Sunday, October 1, 2017

CHARLEY BOORMAN, OZZY SONG – DR. FRAZIER HUNTS THE LOST MAN: COLOMBIA, MEXICO, USA AND BAD NEWS



Dr. G had been a hard-to-hit-moving-target for an interview since he landed in Los Angeles.  This photo finally captured him arriving at his home base after having logged another 3,000 miles in the USA since July 2, the official End of his sixth motorcycle ride around the world. 


Retracing Dr. G’s adventures over the last 3,000 miles found him taking time out to research some seemingly esoteric items like how bill collectors from Colombia deal with con men and debtors (“We have someone give them a visit!”) and trying to locate a long missing BMW R100 GS in Mexico.


A three day stop at the 27th running of the big dogs, known as The Big Dog Adventure Ride www.horizonsunlimited.com/bigdog  found Dr. G off loading his travel gear and joining the event.  The fraternity of like-minded adventure aficionados shared high Colorado Rocky Mountain motorcycling, monster two-inch thick T-bone steaks and seminars from the road around the globe.  Dr. G gave a rolling symposium titled THE LOST MAN: MOTORCYCLE TRAVELING THE GLOBE WITH A 21st CENTURY UGLY AMERICAN, with solicitations from the audience for contributions towards an eventual novel and screen play collection of ugly American character tales.



Reflections and an in depth roadside analysis of the psychological make-up were made by two of the Big Dog entrants who spent time during their three days of high mountain adventure when stopped at Colorado’s LOST MAN Trailhead pictured above.
  
During the Big Dog Adventure Ride one entrant managed to allow his BMW F800 GS motorcycle fall on his leg causing a compound fracture. While earning  the award of Best Ride Out Of Back Country With A Broken Tibia for having righted his fallen F800 GS and piloted it off the gnarly mountain trail, he maintained his adventurous spirit.  However, he did lament about not being able to ride to Wyoming some days later and be inside the 100% solar eclipse zone.


His lament piqued Dr. G’s adventurous spirit, especially when told that if a motorcyclist had lost or drained his adventurous mojo he could re-charge his mojo batteries by standing naked (except for motorcycle boots) in the 100% zone for the 2-3 minute exposure.



Steve, known as Big Dog Banker Busted Leg, further encouraged Dr. G to do the mojo-eclipse-rejuvenation by saying something like, “Dr. G, you’ve raced motorcycles up Pikes Peak, survived riding a BMW and Honda to the annual Harley-Davidson gathering at Sturgis, ridden six times around the world, attended two Burning Man events and even stepped in the Ganges River water at Kubella.  You really shouldn’t pass viewing the solar eclipse with the other 200,000,000, especially since you’re in need to a major mojo recharge.”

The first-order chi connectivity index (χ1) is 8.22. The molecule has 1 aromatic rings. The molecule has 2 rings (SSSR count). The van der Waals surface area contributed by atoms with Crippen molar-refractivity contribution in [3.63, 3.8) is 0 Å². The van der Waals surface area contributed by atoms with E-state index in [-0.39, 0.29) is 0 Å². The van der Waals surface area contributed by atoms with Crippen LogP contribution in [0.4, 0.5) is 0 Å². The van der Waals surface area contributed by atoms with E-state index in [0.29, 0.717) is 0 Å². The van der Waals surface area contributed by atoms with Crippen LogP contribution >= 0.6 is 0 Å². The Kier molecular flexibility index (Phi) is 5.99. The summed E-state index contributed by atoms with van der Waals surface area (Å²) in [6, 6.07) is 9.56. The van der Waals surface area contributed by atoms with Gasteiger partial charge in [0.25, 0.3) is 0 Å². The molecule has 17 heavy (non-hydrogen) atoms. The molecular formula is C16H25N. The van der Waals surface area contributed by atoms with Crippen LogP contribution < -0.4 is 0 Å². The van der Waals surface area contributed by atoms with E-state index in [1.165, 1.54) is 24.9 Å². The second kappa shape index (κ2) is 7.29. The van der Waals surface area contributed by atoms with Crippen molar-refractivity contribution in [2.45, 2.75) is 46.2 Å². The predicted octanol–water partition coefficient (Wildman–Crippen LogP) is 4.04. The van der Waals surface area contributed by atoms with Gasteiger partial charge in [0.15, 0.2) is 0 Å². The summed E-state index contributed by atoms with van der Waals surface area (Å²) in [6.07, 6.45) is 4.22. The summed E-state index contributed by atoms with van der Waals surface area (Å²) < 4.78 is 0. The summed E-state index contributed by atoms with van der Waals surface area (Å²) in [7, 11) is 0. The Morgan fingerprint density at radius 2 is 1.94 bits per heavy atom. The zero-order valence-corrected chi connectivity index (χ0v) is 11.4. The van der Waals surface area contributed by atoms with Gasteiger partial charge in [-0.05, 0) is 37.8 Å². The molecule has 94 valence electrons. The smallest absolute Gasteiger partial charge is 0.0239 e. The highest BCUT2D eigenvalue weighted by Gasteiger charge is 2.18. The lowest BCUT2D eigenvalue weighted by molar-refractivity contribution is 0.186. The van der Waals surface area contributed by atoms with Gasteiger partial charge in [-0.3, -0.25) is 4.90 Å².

Captured in the above photograph was Dr. G in Wyoming just minutes before he went au natural except for his motorcycle boots during the eclipse of the sun in the 100% zone. A recounting of his mojo-rejuvenation can be found in the September issue of CITY BIKE magazine www.citybike.com  under “Back Issues,” titled Adventure Mojo Eclipse.  For the squeamish, they might want to avert their eyes when looking at the sketch, it’s another of X rated Dr. G.

Having previously been recognized in Argentina as Ozzy Osbourne’s doppelganger (see February 24, 2016 post at http://rtwmotorcycleadventurerally.blogspot.com/2016/02/) and later in Thailand, where he was dubbed “Ozzy Song,” song being the Thai word for two, Dr. G wanted to avoid facial recognition programs and paparazzi on some of his last miles.


Dr. G was photogenic enough to allow this photo to be taken in Thailand. He said, “I don’t think I have any resemblance to Ozzy Osborne.  OK, George Clooney, maybe.”
  
Dr. G went deeper undercover, changing motorcycles, riding helmets and even luggage on his motorcycle. 

The above photo was Dr. G in deep cover, so deep that CITY BIKE magazine offered a free T-Shirt contest in their July 2017 edition to the first reader correctly identifying the rider wearing the CITY BIKE T-Shirt and displaying a recent issue of CITY BIKE above the fake baby tiger and wearing a mask.  Dr. G was correctly identified in the next issue.  However, that was not the end of the story.  Another reader later submitted their guess as the mystery rider being Charley Boorman.

When Dr. G was told he had been mistaken for “that dashing English adventurer, of long ways down, round and back,” his only comment was, “Clooney, I was going for the George Clooney look.”
 

Dr. G finally responded to the question of what he had learned before, during and after the completion of his sixth motorcycle ride around the world.  He said much of those teachings or awaking may be in a new publication (promised is an excerpt from one new book about how a Spanish speaking hotel housekeeper caught an American guest engaged in, as the French would say, a ‘manage a moi’ after the guest forgot to close and lock his hotel room door with a Do Not Disturb sign hanging on the outside handle) so the publisher did not want him giving the road tales and advanced reflections away for free in the interview for this post.  However, he added, “a few may not make it to print, call them unpublished teachings, tips, or Motorcycle Travel Epiphanies, such as:”